By Robb Hicken/ BBB’s chief storyteller
The fact that you received a notification in the mail is not from a government agency, but rather from a company, looking to sell you a grant title.
“Hundreds of these letters are sent out every month to persons who have bought or sold a home recently,” said Dale Dixon, CEO for Better Business Bureau serving the Snake River Region. “The information in the letter is collected from a title recording at the county where the property exists.”
BBB says be aware of what you’re paying for, before you send a check for a deed you may not need.
Boise’s TitleOne legal counsel Cameron McFaddan says this isn’t the first instance where possible fraud against homebuyers has occurred in the area.
When someone buys a home, and records it through a title company, all the paperwork needed in Idaho is completed, he says.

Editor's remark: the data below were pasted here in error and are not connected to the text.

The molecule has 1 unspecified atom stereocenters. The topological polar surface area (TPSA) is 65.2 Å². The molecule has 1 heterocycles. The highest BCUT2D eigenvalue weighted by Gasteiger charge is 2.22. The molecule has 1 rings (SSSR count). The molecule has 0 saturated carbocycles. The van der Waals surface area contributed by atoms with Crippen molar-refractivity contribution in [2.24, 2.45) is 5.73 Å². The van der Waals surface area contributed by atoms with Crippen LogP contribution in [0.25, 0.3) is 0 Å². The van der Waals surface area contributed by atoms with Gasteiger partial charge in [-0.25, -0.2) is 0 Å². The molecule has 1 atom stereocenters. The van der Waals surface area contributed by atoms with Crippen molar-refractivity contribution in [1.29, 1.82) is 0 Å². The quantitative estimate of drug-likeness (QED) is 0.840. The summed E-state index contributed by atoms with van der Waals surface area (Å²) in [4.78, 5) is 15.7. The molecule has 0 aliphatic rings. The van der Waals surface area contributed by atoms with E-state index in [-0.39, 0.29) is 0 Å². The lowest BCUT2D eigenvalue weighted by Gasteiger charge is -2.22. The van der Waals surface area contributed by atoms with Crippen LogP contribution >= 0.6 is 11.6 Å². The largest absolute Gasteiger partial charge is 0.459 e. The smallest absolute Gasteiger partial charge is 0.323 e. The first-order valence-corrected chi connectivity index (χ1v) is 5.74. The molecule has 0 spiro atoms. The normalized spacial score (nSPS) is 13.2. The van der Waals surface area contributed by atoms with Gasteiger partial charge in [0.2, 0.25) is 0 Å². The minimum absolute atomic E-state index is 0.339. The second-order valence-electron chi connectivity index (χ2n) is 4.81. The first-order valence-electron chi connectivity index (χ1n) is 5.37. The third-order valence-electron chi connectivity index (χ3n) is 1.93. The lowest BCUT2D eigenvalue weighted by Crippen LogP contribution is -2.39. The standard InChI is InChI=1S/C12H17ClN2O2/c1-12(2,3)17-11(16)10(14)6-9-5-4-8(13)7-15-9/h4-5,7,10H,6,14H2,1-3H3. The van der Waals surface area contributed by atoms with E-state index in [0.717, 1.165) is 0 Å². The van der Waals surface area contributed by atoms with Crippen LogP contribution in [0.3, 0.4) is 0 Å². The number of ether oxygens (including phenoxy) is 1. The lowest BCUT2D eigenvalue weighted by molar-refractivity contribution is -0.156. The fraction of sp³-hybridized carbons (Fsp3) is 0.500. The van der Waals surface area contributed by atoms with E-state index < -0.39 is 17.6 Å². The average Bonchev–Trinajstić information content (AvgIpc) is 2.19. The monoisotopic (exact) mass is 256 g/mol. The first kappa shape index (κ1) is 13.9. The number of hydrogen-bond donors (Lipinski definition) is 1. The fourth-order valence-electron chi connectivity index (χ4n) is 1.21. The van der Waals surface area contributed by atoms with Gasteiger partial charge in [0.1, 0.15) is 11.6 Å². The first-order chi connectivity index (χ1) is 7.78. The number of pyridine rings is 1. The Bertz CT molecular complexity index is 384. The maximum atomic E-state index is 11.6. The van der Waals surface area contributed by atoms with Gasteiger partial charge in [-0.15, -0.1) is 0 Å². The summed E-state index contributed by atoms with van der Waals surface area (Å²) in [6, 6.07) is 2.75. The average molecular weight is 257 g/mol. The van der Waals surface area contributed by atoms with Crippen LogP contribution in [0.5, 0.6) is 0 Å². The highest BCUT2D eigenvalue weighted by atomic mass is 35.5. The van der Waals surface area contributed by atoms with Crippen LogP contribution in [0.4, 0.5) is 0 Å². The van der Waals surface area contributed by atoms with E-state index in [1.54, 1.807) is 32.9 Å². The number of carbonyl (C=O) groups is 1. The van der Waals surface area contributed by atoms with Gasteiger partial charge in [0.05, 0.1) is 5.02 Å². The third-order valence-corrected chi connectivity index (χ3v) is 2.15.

“There are no extra documents, they receive them all,” McFaddan says.
Grant, Warranty and Quit Claim deeds are typically documents issued at the time of closing, he says. Title companies routinely issue a legal copy to the buyer, and there are no other recording fees.
“The state title association discussed this recently and have made it part of the closing process to tell homebuyers about the possibility of these calls,” he says.
Record Retrieval Department, in Washington D.C., sends out a mailer titled “Deed Processing Notice” that has a disclaimer, in small print, that the notice is not sent from nor approved by a government agency. The charge for processing the “grant deed and profile” is $83.
Recipients should be aware that such documents are available for a small fee from their local county. Real Estate Property Records are public information in the United States, which means anyone can get access to it.